I’ve learned a lot along the way, but for those just getting started, I have a couple of tips to get things going on the right foot. First, find others who are interested in helping you, and then start small.
Find others to help you
Find your people: ask around. If you care about a green school initiative and want to start making changes at your school, chances are you’ll be able to find other parents who want the same. If not, look into what neighboring towns are doing and follow their lead.
There are so many people doing this work already that it makes sense to leverage the experience and expertise of people who have already started similar initiatives in their schools. Furthermore, school Green Teams require a time commitment, but they also require a cultural change in many cases. Having other members of the green team who already buy into the mission is critical.
Demonstrate that you can be successful with a small project, like the Trex recycling program or using upcycled decorations for a school dance. Then build from there to work toward more comprehensive programs that require more school staff, funding, or long-term commitments (like a school garden).
You expanded your school Green Team efforts to all 11 schools in your district. This is amazing! Can you tell us more about how you did this?
Mentors + Teammates
I have a mentor who is on the Sustainable Fairfield Task Force. She was the PTA Council’s VP of Sustainability for years. Her kids are out of the school system now, and she was looking for someone to take over, so I volunteered (not at all knowing what I was getting into, ha!).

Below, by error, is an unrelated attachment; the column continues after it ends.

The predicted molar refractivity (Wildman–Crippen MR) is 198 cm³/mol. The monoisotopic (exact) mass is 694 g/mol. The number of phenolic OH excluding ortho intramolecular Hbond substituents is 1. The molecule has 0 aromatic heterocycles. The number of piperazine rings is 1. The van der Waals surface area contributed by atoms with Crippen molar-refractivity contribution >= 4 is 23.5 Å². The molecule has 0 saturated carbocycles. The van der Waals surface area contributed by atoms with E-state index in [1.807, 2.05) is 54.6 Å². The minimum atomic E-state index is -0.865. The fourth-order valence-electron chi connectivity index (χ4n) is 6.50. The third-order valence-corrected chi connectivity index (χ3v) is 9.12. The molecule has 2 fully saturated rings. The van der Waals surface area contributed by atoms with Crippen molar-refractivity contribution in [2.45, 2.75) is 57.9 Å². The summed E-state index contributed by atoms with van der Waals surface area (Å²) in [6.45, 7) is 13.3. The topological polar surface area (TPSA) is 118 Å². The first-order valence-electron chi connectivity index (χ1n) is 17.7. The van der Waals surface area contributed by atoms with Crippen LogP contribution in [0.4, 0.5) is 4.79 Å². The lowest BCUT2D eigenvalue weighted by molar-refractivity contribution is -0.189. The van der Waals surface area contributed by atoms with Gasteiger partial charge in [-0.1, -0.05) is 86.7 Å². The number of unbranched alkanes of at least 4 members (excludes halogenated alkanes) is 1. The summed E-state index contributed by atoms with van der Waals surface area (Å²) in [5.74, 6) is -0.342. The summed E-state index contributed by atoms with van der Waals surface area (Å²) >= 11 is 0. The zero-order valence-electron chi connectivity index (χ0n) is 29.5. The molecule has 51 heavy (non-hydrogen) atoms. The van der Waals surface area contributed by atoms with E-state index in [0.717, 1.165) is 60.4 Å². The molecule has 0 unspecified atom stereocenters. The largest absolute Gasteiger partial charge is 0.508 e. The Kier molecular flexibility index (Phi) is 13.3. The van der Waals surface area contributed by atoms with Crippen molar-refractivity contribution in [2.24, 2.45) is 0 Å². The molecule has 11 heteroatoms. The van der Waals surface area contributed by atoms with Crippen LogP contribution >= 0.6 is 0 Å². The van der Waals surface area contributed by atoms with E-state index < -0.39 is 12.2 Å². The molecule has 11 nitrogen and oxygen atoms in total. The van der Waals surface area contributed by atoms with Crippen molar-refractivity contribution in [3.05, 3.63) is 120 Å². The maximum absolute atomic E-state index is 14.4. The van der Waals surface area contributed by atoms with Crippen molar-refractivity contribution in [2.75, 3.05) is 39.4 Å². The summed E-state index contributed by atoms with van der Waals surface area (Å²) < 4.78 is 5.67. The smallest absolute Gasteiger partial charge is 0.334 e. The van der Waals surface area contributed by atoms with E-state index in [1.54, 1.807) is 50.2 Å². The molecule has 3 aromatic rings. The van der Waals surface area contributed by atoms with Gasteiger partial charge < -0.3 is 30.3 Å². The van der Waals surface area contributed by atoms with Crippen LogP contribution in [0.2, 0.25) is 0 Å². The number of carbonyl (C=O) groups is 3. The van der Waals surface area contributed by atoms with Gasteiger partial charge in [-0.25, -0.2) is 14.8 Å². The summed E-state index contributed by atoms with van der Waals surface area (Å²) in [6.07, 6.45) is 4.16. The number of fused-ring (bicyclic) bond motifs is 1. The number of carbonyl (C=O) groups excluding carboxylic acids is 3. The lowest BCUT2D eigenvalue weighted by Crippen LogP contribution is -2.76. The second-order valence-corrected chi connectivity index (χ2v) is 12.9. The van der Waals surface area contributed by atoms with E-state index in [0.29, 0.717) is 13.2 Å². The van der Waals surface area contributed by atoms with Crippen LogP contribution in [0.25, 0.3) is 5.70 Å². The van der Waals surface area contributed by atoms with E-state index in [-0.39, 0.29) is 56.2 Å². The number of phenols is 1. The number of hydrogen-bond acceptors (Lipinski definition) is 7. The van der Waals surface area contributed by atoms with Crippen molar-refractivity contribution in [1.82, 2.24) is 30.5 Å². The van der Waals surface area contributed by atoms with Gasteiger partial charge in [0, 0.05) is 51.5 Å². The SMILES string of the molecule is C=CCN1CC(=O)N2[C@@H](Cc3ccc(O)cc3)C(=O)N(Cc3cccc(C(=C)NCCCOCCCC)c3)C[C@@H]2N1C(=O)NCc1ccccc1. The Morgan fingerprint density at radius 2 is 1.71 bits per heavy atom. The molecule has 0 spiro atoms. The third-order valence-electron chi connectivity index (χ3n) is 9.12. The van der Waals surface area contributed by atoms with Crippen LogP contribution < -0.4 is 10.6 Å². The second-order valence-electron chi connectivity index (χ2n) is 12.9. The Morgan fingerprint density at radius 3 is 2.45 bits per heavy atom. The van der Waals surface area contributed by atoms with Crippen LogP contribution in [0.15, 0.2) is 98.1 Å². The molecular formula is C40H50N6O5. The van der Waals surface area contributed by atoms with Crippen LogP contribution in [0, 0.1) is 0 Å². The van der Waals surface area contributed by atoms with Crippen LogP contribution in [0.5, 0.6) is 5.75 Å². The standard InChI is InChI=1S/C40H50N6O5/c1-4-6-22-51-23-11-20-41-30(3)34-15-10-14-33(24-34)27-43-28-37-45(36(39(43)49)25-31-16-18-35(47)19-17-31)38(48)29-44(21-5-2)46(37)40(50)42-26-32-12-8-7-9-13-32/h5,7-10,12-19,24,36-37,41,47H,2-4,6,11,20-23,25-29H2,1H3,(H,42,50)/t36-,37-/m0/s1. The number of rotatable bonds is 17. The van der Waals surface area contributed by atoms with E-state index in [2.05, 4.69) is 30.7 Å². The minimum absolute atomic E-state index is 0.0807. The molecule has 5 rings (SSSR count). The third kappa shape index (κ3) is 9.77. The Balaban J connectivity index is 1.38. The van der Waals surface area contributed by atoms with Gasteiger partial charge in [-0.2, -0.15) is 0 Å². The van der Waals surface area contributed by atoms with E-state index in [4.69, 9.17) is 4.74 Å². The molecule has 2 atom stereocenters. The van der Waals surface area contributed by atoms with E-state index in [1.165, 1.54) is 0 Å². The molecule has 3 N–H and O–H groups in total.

She connected me with a handful of other parents – including the incredible team from Mill Hill, who I mentioned earlier – who were very interested in sustainability. Once we were all in touch, we coordinated our efforts and shared information.
Similar activities but not always the same
We met as a group for the first time in June 2022 and have been meeting monthly ever since. We all share what we’re doing, but generally leave it up to the individual schools to decide which activities and initiatives are best for their community.
For example, in the fall, we had a pumpkin composting event. We were able to put dumpsters at 7 schools – 5 elementary and both high schools – where people could bring their pumpkins and gourds after the fall holidays so that they could be composted instead of trashed (we collected almost 6 tons!).
The other schools didn’t participate for any number of reasons ranging from a lack of administrative support to a lack of space for a dumpster. And that’s fine! We’re not trying to force anything – we’re just trying to make opportunities available and share ideas.
Coordinate with school leaders and staff efficiently and effectively